AAPI-Owned Beauty Brands to Support This Month and Always

Glow Recipe, Tower 28, Peach & Lily, and more.

skincare bottles and botanicals
(Image credit: Getty)

From the double cleanse to the use of turmeric in skincare, the influence that Asian American and Pacific Islander cultures have had on the beauty world is undeniable. But the cult-favorite serums and buzzy, new-to-market eyeliners filling our skincare shelves and stocking our makeup bags wouldn't be possible without the amazing AAPI beauty founders bringing their brands to life.

These brands have bottled game-changing formulas and techniques inspired by their heritage for sale stateside. In honor of AAPI Heritage Month, we tapped 13 founders of AAPI-owned businesses to get the background on how their beauty brands came to be. Here, they're sharing what prompted them to launch their lines, how their heritage influenced their product formulation, and which item they absolutely cannot live without.  

Juara Beauty

Metta Murdaya, the co-founder of Juara, launched her skincare line with a mission to champion natural beauty. “I wanted to create a product that would make us, and others, feel genuinely good about ourselves, both in how we look and feel,” she says. To execute her mission through skincare, she looked to Jamu, a 2000 year old Indonesian botanical health tradition that emphasizes a holistic approach to skincare and wellness.

“Jamu has a timeless relevance to its audience, from its unique healing ingredients to its enjoyable self-care focus, which centers around the belief that true wellness is only achieved when we take care of both our mental and physical health.” As such, Juara is designed to only nourish the skin, but also to weave relaxing rituals into self-care routines.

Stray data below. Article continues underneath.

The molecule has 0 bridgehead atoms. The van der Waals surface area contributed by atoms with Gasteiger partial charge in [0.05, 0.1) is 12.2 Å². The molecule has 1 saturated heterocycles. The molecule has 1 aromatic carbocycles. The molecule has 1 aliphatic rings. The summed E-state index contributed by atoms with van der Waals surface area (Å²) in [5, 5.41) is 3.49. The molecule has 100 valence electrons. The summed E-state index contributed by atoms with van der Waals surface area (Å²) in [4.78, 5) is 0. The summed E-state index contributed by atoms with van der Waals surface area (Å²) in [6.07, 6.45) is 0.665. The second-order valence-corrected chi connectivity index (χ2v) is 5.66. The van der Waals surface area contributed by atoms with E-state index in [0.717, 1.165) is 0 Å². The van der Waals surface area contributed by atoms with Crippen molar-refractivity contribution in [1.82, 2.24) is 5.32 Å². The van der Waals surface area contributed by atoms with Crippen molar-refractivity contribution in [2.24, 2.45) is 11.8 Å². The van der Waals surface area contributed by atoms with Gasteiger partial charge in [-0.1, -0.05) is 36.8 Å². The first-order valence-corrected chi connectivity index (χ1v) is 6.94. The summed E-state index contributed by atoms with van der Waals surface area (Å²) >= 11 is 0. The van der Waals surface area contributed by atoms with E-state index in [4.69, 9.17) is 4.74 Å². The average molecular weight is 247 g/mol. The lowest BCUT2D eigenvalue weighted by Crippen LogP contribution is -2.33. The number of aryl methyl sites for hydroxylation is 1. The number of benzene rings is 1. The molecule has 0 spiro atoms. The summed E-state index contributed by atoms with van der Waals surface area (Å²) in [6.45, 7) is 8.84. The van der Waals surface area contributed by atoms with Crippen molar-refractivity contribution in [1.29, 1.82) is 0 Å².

This botanical brand came to be after Takeshi Nobuhara set out to create a line that blended Japanese kampo medicine and his respect for mother nature with the benefits of CBD. “I founded Shikohin out of a desire to bring some connection, peace, and delight into our lives. This mission has resonated with people and inspired a positive ripple effect as they share not only our body and face rituals, but also the Eastern philosophies behind them,” he explains.  


Dani Kimiko Vincent is a long-time beauty lover and brow expert. But the decision to launch her own brand was sparked when she began exploring the origins of her family’s ancient katana sword, which had been passed down for centuries. “I traveled to a small village in the south of Japan and discovered the site of our family’s last samurai. I learned it could take a year and a half to hone a single sword,” she says. “Inspired, I took on the challenge of creating precision brow products, and after years of development and honing, I had products that would give those that used them the ability to master their own brows.”